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Nat Biotechnol. 2018 Jun;36(5):442-450. doi: 10.1038/nbt.4103. Epub 2018 Mar 28.

Simultaneous single-cell profiling of lineages and cell types in the vertebrate brain.

Raj B1,2, Wagner DE3, McKenna A2,4, Pandey S1, Klein AM3, Shendure J2,4,5, Gagnon JA1,2,6, Schier AF1,2,7,8,9,10.

Author information

1
Department of Molecular and Cellular Biology, Harvard University, Cambridge, Massachusetts, USA.
2
Allen Discovery Center for Cell Lineage Tracing, Seattle, Washington, USA.
3
Department of Systems Biology, Harvard Medical School, Boston, Massachusetts, USA.
4
Department of Genome Sciences, University of Washington, Seattle, Washington, USA.
5
Howard Hughes Medical Institute, Seattle, Washington, USA.
6
Department of Biology, University of Utah, Salt Lake City, Utah, USA.
7
Biozentrum, University of Basel, Switzerland.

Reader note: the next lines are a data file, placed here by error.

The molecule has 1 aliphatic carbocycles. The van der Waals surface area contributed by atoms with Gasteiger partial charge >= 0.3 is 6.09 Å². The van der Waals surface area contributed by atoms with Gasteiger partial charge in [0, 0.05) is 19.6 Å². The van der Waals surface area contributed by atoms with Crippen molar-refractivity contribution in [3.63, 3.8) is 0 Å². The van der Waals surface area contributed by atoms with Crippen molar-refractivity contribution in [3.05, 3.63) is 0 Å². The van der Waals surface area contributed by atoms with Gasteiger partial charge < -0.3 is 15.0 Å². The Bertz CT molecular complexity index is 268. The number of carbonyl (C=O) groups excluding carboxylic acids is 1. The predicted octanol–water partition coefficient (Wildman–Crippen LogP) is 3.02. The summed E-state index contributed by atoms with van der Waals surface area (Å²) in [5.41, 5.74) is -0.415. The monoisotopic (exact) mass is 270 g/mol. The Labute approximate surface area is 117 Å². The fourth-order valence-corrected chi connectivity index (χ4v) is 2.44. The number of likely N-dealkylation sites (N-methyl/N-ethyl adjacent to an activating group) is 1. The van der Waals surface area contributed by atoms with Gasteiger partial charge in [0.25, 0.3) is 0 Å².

8
Broad Institute of MIT and Harvard, Cambridge, Massachusetts, USA.
9
Harvard Stem Cell Institute, Harvard University, Cambridge, Massachusetts, USA.
10
Center for Brain Science, Harvard University, Cambridge, Massachusetts, USA.

Abstract

The lineage relationships among the hundreds of cell types generated during development are difficult to reconstruct. A recent method, GESTALT, used CRISPR-Cas9 barcode editing for large-scale lineage tracing, but was restricted to early development and did not identify cell types. Here we present scGESTALT, which combines the lineage recording capabilities of GESTALT with cell-type identification by single-cell RNA sequencing. The method relies on an inducible system that enables barcodes to be edited at multiple time points, capturing lineage information from later stages of development. Sequencing of ∼60,000 transcriptomes from the juvenile zebrafish brain identified >100 cell types and marker genes. Using these data, we generate lineage trees with hundreds of branches that help uncover restrictions at the level of cell types, brain regions, and gene expression cascades during differentiation. scGESTALT can be applied to other multicellular organisms to simultaneously characterize molecular identities and lineage histories of thousands of cells during development and disease.

Comment in

PMID:
29608178
PMCID:
PMC5938111
DOI:
10.1038/nbt.4103
[Indexed for MEDLINE]
Free PMC Article

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